The plan cache is where plans are saved, allowing the same query to run multiple times without going through the optimization process on each execution. It is described in more detail in IBM Knowledge Center. As a repository for optimized access plans, the plan cache must retain enough information to run an access plan the next time a cached query is run. This information is allocated from heap storage. More plans in the plan cache means more system storage allocated in the SQE heap. The amount of storage allocated for the plan cache is limited by the plan cache size. This size is usually managed by the query engine. This size can also be explicitly set by a user with appropriate authority, but doing so is rarely necessary.
*DATABASE Segment Cache
When it comes time to run SQL queries, the query engine might also need some amount of storage (allocated in “segments”) to temporarily hold your data while it is processed. This data is contained in query runtime objects—structures like lists, buffers, and hash tables. These runtime objects implement functions and features such as sorting, aggregation, buffers for simultaneous multiprocessing (SMP), and others. Storage allocated for these objects are marked as “*DATABASE Segment Cache.” At the optimizer’s discretion, these temporary data objects may sometimes be stored in the plan cache once a query has completed. This allows a subsequent run of the query to skip some of the work of re-populating these temporary objects (if the underlying data source hasn’t changed.) As the plan cache grows larger—within the constraints of the system’s configuration and the optimizer’s internal management—there will, generally, also be more cached temporary objects.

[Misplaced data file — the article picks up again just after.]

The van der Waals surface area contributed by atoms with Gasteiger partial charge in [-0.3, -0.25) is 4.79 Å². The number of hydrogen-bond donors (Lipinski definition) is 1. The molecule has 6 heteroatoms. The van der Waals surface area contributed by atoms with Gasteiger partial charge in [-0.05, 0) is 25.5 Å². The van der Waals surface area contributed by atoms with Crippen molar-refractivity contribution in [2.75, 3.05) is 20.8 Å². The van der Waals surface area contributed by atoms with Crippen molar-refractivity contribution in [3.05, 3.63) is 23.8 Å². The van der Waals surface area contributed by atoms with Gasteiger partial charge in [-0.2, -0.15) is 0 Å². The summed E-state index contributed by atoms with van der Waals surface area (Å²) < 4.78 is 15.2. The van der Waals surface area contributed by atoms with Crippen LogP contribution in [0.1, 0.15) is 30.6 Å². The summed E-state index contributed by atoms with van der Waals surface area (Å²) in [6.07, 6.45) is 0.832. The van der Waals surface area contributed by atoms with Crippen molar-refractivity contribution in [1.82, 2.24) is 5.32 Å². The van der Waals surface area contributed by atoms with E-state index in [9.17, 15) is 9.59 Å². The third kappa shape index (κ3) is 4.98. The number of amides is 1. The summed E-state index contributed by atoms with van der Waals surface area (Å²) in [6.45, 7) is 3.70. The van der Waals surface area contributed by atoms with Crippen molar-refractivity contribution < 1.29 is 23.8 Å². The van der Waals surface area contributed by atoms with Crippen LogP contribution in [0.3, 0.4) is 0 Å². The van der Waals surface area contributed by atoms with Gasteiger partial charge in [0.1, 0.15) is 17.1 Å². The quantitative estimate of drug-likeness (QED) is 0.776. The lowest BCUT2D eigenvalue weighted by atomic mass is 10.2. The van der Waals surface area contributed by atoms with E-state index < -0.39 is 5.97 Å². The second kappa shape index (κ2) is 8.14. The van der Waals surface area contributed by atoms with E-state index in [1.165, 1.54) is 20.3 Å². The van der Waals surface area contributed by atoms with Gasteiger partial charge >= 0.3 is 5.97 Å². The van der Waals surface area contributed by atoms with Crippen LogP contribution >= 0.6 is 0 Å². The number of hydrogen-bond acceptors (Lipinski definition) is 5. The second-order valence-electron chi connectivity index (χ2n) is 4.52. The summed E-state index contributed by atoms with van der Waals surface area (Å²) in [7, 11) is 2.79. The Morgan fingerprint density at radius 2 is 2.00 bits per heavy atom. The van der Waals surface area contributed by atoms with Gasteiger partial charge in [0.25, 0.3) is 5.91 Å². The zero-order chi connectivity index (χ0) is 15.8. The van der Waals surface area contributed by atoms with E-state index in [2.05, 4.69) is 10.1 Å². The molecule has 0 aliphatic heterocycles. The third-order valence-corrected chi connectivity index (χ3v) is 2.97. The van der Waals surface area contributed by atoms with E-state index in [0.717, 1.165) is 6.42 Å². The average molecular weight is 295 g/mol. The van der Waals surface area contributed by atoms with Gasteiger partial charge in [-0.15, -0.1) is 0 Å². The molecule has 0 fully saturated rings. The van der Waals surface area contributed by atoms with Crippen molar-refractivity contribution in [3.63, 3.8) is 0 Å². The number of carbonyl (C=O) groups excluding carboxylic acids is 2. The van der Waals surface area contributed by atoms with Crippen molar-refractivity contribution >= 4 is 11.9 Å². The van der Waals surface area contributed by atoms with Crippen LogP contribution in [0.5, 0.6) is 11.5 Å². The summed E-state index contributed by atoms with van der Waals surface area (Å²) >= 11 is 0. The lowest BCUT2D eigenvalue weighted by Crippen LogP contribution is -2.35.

When the runtime objects are no longer needed, the associated segments might not be immediately returned to the system. Instead a limited amount of this storage is placed into the Segment Cache proper, where it becomes available for other queries to use. This is done to avoid some of the expense of allocating and de-allocating storage from the system. This cached storage is also included in the value reported for “*DATABASE Segment Cache.”
*DATABASE DSI SQE MTI
Similar to the query runtime objects described above, maintained temporary indexes (MTIs) are available to assist the query engine both in optimizing and in running queries. Structurally and functionally, these indexes are identical to permanent radix indexes created by a user, but they are managed entirely by the query engine. Similar to user indexes, each MTI is associated with a specific table, and all of the data resides in temporary storage. The storage used for MTIs is tagged as “*DATABASE DSI SQE MTI” in the SYSTMPSTG view. The lifecycle of an MTI and its corresponding memory allocations might vary depending on its purpose, usage, and other factors. For more information, see IBM Knowledge Center.